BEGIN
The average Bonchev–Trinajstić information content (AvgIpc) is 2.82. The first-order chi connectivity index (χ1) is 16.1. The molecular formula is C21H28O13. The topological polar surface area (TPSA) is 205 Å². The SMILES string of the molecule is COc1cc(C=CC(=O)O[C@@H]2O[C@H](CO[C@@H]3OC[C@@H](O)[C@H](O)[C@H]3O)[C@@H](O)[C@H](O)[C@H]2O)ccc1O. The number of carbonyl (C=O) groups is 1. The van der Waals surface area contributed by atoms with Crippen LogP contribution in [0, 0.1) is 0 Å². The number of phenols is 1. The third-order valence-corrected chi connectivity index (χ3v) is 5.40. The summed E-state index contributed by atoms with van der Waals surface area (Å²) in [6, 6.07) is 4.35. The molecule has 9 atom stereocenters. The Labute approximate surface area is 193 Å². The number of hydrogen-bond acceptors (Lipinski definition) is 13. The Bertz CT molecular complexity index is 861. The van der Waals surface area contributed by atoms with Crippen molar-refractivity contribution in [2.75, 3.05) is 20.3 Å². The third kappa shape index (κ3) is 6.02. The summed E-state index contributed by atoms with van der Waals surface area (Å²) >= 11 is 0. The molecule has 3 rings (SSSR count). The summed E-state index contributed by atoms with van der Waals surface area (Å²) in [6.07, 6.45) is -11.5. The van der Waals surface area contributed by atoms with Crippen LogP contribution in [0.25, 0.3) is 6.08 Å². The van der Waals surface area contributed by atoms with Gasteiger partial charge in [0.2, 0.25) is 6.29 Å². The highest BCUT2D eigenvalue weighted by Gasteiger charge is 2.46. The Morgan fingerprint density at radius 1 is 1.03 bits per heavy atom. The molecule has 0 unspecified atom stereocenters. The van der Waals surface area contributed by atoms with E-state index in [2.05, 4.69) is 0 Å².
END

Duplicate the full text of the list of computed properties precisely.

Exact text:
The average Bonchev–Trinajstić information content (AvgIpc) is 2.82. The first-order chi connectivity index (χ1) is 16.1. The molecular formula is C21H28O13. The topological polar surface area (TPSA) is 205 Å². The SMILES string of the molecule is COc1cc(C=CC(=O)O[C@@H]2O[C@H](CO[C@@H]3OC[C@@H](O)[C@H](O)[C@H]3O)[C@@H](O)[C@H](O)[C@H]2O)ccc1O. The number of carbonyl (C=O) groups is 1. The van der Waals surface area contributed by atoms with Crippen LogP contribution in [0, 0.1) is 0 Å². The number of phenols is 1. The third-order valence-corrected chi connectivity index (χ3v) is 5.40. The summed E-state index contributed by atoms with van der Waals surface area (Å²) in [6, 6.07) is 4.35. The molecule has 9 atom stereocenters. The Labute approximate surface area is 193 Å². The number of hydrogen-bond acceptors (Lipinski definition) is 13. The Bertz CT molecular complexity index is 861. The van der Waals surface area contributed by atoms with Crippen molar-refractivity contribution in [2.75, 3.05) is 20.3 Å². The third kappa shape index (κ3) is 6.02. The summed E-state index contributed by atoms with van der Waals surface area (Å²) >= 11 is 0. The molecule has 3 rings (SSSR count). The summed E-state index contributed by atoms with van der Waals surface area (Å²) in [6.07, 6.45) is -11.5. The van der Waals surface area contributed by atoms with Crippen LogP contribution in [0.25, 0.3) is 6.08 Å². The van der Waals surface area contributed by atoms with Gasteiger partial charge in [0.2, 0.25) is 6.29 Å². The highest BCUT2D eigenvalue weighted by Gasteiger charge is 2.46. The Morgan fingerprint density at radius 1 is 1.03 bits per heavy atom. The molecule has 0 unspecified atom stereocenters. The van der Waals surface area contributed by atoms with E-state index in [2.05, 4.69) is 0 Å².